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   2011, Vol. 19 Issue (4) : 480-486     DOI:
研究构想 |
Monitoring and Resolution of Cognitive and Emotional Conflict: Evidence from Mild Cognitive Impairment
LI Hui-Jie;LIU Han-Hui
(1 Center on Aging Psychology, Key Laboratory of Mental Health, Institute of Psychology, Chinese Academy of Sciences, Beijing 100101, China)
(2 Youth Work Department, China Youth University for Political Sciences, Beijing 100089, China)
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Abstract  Mild cognitive impairment (MCI) is a transitional stage between normal aging and Alzheimer’s disease (AD). Recently, executive control deficits were considered as one of the core characteristics of MCI. At the present, we have little knowledge about the characteristics of conflict monitoring and resolution and the corresponding neural mechanisms of MCI. In the present proposal, we aim to explore whether persons with amnestic MCI (aMCI) would show impairments in the behavioral and neural mechanisms with cognitive and emotional conflict tasks. Meanwhile, through the comparison of neural circuit during processing cognitive and emotional conflict tasks between persons with aMCI and healthy controls, we intend to explore whether aMCI have deficits in neural circuit. Totally, we try to explore whether persons with aMCI have general deficits in conflict monitor and resolution of executive control, and we also try to find the cognitive and neurobiological markers of executive controls in aMCI. The present study will be helpful to understand the progression of AD, and also has important theoretical and practical implications for early identification and early intervention of MCI and AD.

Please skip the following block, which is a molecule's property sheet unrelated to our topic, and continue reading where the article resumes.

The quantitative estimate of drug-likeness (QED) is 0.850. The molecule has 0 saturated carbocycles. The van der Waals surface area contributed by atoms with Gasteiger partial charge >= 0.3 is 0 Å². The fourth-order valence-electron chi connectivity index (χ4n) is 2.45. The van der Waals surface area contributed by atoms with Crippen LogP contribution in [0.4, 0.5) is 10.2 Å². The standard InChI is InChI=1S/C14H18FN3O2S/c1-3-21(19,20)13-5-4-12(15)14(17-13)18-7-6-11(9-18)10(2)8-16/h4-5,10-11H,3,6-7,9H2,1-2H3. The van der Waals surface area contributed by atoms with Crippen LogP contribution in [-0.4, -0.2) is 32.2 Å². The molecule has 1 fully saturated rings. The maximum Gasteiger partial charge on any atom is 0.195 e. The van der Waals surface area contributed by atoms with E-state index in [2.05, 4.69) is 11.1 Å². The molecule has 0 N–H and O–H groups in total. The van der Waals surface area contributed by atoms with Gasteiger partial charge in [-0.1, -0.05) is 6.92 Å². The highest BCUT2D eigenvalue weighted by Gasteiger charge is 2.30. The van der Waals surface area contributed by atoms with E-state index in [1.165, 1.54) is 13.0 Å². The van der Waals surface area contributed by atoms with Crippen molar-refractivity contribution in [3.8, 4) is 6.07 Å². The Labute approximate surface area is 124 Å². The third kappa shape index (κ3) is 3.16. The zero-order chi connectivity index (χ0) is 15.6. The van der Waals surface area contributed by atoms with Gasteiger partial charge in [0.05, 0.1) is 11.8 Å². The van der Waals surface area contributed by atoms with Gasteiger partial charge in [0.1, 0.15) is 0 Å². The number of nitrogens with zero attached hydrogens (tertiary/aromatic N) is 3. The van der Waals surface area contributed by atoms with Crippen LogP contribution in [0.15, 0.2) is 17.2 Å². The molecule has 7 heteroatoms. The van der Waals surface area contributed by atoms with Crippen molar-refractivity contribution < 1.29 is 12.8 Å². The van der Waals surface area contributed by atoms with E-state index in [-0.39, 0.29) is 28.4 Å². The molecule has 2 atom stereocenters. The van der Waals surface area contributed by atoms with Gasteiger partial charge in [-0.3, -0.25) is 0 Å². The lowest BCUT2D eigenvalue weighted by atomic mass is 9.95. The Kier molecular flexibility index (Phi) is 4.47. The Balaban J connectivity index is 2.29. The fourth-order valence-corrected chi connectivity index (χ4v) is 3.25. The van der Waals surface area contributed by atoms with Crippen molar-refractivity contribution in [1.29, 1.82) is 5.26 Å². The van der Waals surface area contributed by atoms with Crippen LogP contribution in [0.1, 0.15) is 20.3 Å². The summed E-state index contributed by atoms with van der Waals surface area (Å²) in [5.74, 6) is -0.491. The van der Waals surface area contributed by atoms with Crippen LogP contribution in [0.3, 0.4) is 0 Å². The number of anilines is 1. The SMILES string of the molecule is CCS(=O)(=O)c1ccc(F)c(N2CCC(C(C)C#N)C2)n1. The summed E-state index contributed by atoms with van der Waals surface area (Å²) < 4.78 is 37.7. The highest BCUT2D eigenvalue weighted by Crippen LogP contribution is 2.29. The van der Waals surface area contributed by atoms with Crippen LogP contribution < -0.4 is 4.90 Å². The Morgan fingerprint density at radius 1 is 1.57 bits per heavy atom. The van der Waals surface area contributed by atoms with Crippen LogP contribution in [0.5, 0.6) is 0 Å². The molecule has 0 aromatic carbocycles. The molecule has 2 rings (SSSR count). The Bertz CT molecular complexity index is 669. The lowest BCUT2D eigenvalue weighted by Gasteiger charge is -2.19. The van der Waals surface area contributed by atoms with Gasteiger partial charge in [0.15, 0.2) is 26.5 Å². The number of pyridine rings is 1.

Keywords mild cognitive impairment      executive control      cognitive conflict      emotional conflict      functional magnetic resonance imaging     
Corresponding Authors: LI Hui-Jie   
Issue Date: 15 April 2011
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LI Hui-Jie,LIU Han-Hui. Monitoring and Resolution of Cognitive and Emotional Conflict: Evidence from Mild Cognitive Impairment[J]. , 2011, 19(4): 480-486.
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http://journal.psych.ac.cn/xlkxjz/EN/     OR     http://journal.psych.ac.cn/xlkxjz/EN/Y2011/V19/I4/480
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